Makers Series: Be like a machine; it’ll help you scale better

Makers Series: Be like a machine; it’ll help you scale better

Scaling is always top of mind for high-growth tech teams.

But going from a handful of employees to double digits isn’t the easiest thing to do unless you have a process in place.

Head of design at Stripe, Malthe Sigurdsson, knows this very well. He’s scaled his design team from three to 40 and is pretty much a seasoned pro at this point.

Malthe has worked as a creative director, art director, and designer. He’s been part of design teams throughout Europe and the U.S., and is a master of “how stuff works, looks, and talks.”

In our interview, Malthe provides thoughts on how to successfully scale teams and use design to solve complex problems, as well as the importance of design thinking.

How can companies successfully scale their teams?

The first thing to do is find the balance between efficiency and quality.

The second thing is that if you want to grow, then you need to recruit. The key is to turn your recruiting process into a machine, so you know exactly the types of candidates you’re looking for and the types of questions to ask.

It’s important to be really clear about the kind of team structure you want, too. Even if you’re higher up, speak with everyone on your team and figure out together what kind of people you want to hire. Ask questions like “What does our team need today? What does our team need next month? What does our team need one year from now?”

Be really buttoned up operationally. Operating in a chaotic fashion, then adding another person, will only add to the chaos rather than get things done.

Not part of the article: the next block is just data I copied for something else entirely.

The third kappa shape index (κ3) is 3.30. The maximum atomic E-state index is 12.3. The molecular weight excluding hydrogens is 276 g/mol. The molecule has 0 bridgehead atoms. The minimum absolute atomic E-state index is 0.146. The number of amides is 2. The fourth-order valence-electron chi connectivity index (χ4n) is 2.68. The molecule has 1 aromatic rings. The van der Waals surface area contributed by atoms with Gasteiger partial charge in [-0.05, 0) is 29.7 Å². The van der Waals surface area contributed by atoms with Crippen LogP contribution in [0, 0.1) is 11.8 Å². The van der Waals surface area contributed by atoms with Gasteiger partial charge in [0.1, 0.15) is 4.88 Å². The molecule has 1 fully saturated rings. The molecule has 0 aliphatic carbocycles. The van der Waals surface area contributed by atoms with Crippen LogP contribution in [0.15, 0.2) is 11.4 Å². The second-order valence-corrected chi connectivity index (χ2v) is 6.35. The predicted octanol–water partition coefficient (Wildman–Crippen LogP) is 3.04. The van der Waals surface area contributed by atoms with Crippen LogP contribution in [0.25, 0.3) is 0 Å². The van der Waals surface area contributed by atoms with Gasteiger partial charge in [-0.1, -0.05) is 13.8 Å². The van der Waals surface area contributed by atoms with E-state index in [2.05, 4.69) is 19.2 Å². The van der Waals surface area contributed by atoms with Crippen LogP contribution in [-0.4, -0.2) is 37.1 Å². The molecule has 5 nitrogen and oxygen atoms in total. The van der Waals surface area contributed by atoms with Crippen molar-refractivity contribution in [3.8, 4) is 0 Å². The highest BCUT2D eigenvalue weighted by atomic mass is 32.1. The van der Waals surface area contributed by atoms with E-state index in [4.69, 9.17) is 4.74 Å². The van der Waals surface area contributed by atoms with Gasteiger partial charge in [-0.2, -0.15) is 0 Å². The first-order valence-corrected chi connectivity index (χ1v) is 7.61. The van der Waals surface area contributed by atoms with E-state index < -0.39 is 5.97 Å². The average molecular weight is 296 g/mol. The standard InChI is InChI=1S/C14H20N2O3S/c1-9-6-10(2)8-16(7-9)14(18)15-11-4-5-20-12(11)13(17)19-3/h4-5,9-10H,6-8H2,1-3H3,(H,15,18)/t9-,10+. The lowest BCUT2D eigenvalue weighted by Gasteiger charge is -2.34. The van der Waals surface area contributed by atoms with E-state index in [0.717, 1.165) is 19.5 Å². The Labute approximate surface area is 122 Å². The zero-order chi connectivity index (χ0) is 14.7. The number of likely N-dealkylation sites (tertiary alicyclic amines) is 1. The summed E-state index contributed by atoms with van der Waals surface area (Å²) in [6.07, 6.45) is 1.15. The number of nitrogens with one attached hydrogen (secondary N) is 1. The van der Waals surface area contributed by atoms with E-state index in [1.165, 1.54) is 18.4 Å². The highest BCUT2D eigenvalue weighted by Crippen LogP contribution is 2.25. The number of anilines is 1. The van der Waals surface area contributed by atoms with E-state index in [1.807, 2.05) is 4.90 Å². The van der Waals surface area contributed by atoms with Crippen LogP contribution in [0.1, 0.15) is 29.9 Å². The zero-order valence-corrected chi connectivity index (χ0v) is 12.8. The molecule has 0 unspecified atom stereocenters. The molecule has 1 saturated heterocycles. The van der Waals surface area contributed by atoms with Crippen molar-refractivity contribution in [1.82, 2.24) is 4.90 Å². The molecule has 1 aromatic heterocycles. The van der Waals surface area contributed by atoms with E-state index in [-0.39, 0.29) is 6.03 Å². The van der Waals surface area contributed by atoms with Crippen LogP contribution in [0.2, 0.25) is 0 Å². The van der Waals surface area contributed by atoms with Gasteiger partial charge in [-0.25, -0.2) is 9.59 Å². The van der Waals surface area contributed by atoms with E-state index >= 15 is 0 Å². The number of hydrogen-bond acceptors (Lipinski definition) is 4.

Makers Series: Be like a machine; it’ll help you scale better Image-1
Malthe Sigurdsson and Tyler Thompson discuss layout for a Stripe Press book.

What’s your rule of thumb for effectively managing teams?

Design is a team sport. Great work isn’t done by genius designers sitting on a pedestal somewhere. It happens when designers agree about the problem they’re trying to solve and when they take an expansive look at the possible solutions to that problem.

Teams can look at all of the solutions at hand and figure out which are the strongest ones. The more you collaborate and share passions and feelings about work, the better you’re set up to get really great work done in the long term.

Why is it important to think like a designer?

Design thinking helps people find solutions to their problems.

Oftentimes, designers must reframe problems and define them differently. Many designers, especially in tech, use the mindset, “I’m not making this for myself; I’m making it for someone else.” They ask themselves questions, such as “How does this design fit into what the customer thinks?” and “Am I making this as obvious to the recipient as I possibly can?”

Design thinking means that you’re being clear about what the end recipient is supposed to get out of your work. This can be translated to products, IT, marketing, email, you name it. It’s getting rid of uncertainty and complexity for the end recipient.

Makers Series: Be like a machine; it’ll help you scale better Image-2

What’s one thing that helps you be your most productive self every single day?

Coffee! Just kidding (but not really). The first thing is an app called Notion that I use for my own sketchpad. The second thing is managing my email — if it takes two minutes or less, then I do it immediately. If it takes longer, then I mark it and set aside time later in the day to respond.

When it’s all over, how do you want to be remembered?

As someone who carried themselves with honesty and integrity. And who helped others along the way.

Annabel is a former Director of Communications at Jotform. She's passionate about writing and has worked in communications roles domestically and internationally. When she's not blogging about SaaS or online forms, she enjoys international travel, loud concerts, and artisan coffee.

Send Comment:

Jotform Avatar
This site is protected by reCAPTCHA and the Google Privacy Policy and Terms of Service apply.

Podo Comment Be the first to comment.